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Trial of former Brooklyn Center police officer Kim Potter set to begin

Plus: Hennepin County judge rules in major school segregation lawsuit; one-quarter of Minnesota’s 5- to 11-year-olds now vaccinated; noted Twin Cities chef Jack Riebel dies; and more.

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Photo by Bill Oxford on Unsplash

WCCO-TV reports: “The trial for former Brooklyn Center police officer Kim Potter is set to begin Wednesday morning for the fatal shooting of Daunte Wright. …The hearing will be live-streamed. …. Earlier this year, Potter, 49, was charged with first-degree and second-degree manslaughter in Wright’s April 11 death in Brooklyn Center. The white former officer – she resigned two days after the shooting – has said she meant to use her Taser on the 20-year-old Wright after he tried to drive away from a traffic stop as officers tried to arrest him, but that she grabbed her handgun instead. Her body camera recorded the shooting.”

The Pioneer Press’ Josh Verges writes: “The plaintiffs in a major school segregation lawsuit have failed to persuade a judge that racial and socioeconomic imbalances in Twin Cities area school enrollment amount to a violation of Minnesota’s constitution. Hennepin County District Judge Susan Robiner this week denied the plaintiffs’ motion for partial summary judgment in Cruz-Guzman v. State of Minnesota. However, Robiner asked the state Court of Appeals for an immediate review of her decision, writing that she had little legal precedent to work from, that the case is important, and that there’s a fair chance the appellate court will overturn her order.”

This from KSTP-TV,One-quarter of Minnesota’s 5- to 11-year-olds got vaccinated in the first month they were able to, Gov. Tim Walz’s office said Tuesday. According to the state, 128,000 Minnesota kids in that age range have received at least one dose. That percentage ranks best in the Midwest and sixth in the nation, Walz’s office says. … According to Tuesday’s Minnesota Department of Health update, the state has also now surpassed 8 million total vaccine doses administered.”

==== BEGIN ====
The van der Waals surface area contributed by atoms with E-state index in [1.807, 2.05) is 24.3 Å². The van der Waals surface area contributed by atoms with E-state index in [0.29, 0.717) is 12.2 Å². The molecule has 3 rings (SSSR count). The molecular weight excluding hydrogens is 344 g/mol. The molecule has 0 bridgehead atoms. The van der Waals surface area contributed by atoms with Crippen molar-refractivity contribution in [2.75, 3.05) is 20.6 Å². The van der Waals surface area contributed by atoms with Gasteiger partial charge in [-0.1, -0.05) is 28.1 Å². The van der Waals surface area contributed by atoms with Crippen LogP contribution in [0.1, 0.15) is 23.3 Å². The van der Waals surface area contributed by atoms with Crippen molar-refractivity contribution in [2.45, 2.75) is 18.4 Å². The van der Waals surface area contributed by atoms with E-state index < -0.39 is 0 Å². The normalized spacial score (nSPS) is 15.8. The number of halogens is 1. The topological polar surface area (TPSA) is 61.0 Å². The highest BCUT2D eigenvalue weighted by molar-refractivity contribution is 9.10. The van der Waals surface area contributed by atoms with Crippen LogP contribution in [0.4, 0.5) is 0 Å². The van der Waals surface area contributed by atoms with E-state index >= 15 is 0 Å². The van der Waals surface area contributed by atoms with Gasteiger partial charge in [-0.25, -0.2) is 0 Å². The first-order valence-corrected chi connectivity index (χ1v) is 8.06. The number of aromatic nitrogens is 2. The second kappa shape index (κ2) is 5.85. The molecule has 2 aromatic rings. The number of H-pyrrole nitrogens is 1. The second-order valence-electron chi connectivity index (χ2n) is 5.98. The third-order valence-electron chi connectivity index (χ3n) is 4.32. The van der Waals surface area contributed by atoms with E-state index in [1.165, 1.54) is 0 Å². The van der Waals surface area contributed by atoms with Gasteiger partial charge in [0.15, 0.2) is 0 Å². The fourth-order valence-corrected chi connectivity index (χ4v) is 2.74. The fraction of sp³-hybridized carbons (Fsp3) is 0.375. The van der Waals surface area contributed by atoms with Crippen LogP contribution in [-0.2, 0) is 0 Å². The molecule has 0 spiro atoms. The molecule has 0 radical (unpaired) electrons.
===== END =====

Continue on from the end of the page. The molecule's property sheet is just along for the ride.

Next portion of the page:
Alex Derosier writes for the Forum News Service: “Minnesota moved another step closer this week to unlocking roughly $300 million from a settlement with Johnson & Johnson and the three major U.S. drug distributors in connection to the nation’s opioid painkiller addiction crisis. Attorney General Keith Ellison announced Monday that the state had reached an agreement with Minnesota counties and cities on how to distribute the state’s share of a pending $26 billion national settlement agreement.…Municipal governments will receive 75% of the settlement funds while the state will receive 25% to help pay for opioid addiction treatment and prevention.”

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In the Star Tribune, Tony Kennedy says, “Testing for deer disease in the Brainerd lakes area will continue for several more hunting seasons because a whitetail recently tested positive for chronic wasting disease (CWD). The lab report, arriving near the end of this season, nullified the Department of Natural Resources’ plan to drop CWD testing and other special management tactics for the area. The DNR said Monday the disease showed up in just one of 1,234 hunter-harvested deer tested in the Brainerd area this season.”

At Bring Me The News Joe Nelson says, “A 42-year-old Minneapolis woman has not been seen or heard from since Dec. 1, according to a flyer being shared widely on social media.  Christine Beeson was last seen Dec. 1 in Minneapolis ‘with the intentions of heading to Bayfield, WI for a visit’ before she was due to return to Minneapolis for a flight out of town on Dec. 12.  The missing person flyer says Beeson ‘never made it to Bayfield’, though she was last known to be driving a white 2008 Volkswagen EOS convertible with Minnesota license plate 336-WAC. … Beeson played for the UW-Eau Claire women’s ice hockey team the early 2000s. Her LinkedIn confirms that she played hockey there after graduating from Totino-Grace in the late 1990s.”

KSTP-TV’s Tom Hauser reports: “Five of the six Republican candidates for Minnesota governor debated in Wayzata Tuesday night. Not surprisingly, all five candidates were united in their opposition to how Democratic Governor Tim Walz has handled the pandemic. All five of the candidates say they’ve had COVID and three of the five say they got vaccinated either before or after contracting the virus. …Two of the candidates are doctors, including former state Senator Scott Jensen and dermatologist Neil Shah. Shah says he got COVID after vaccination and Jensen says he’s relying on antibodies from his COVID infection to protect him. He says he will not get vaccinated.”

Also in the Pioneer Press, Jess Flemming writes: “John Percy Riebel, aka ‘Chef Jack,’ whose culinary career spanned 40 years in the Twin Cities and culminated with the reopening of St. Paul’s most storied restaurant, The Lexington, died Monday morning at the age of 55. Riebel was diagnosed with cancer of the neuroendocrine system in June 2019. It’s the cancer both Steve Jobs and Aretha Franklin died from, and there is no cure. The chef, who was a finalist for a James Beard award during his tenure as the chef and co-owner of Butcher and the Boar in Minneapolis, left a legacy of mentorship and camaraderie among the culinary community.”

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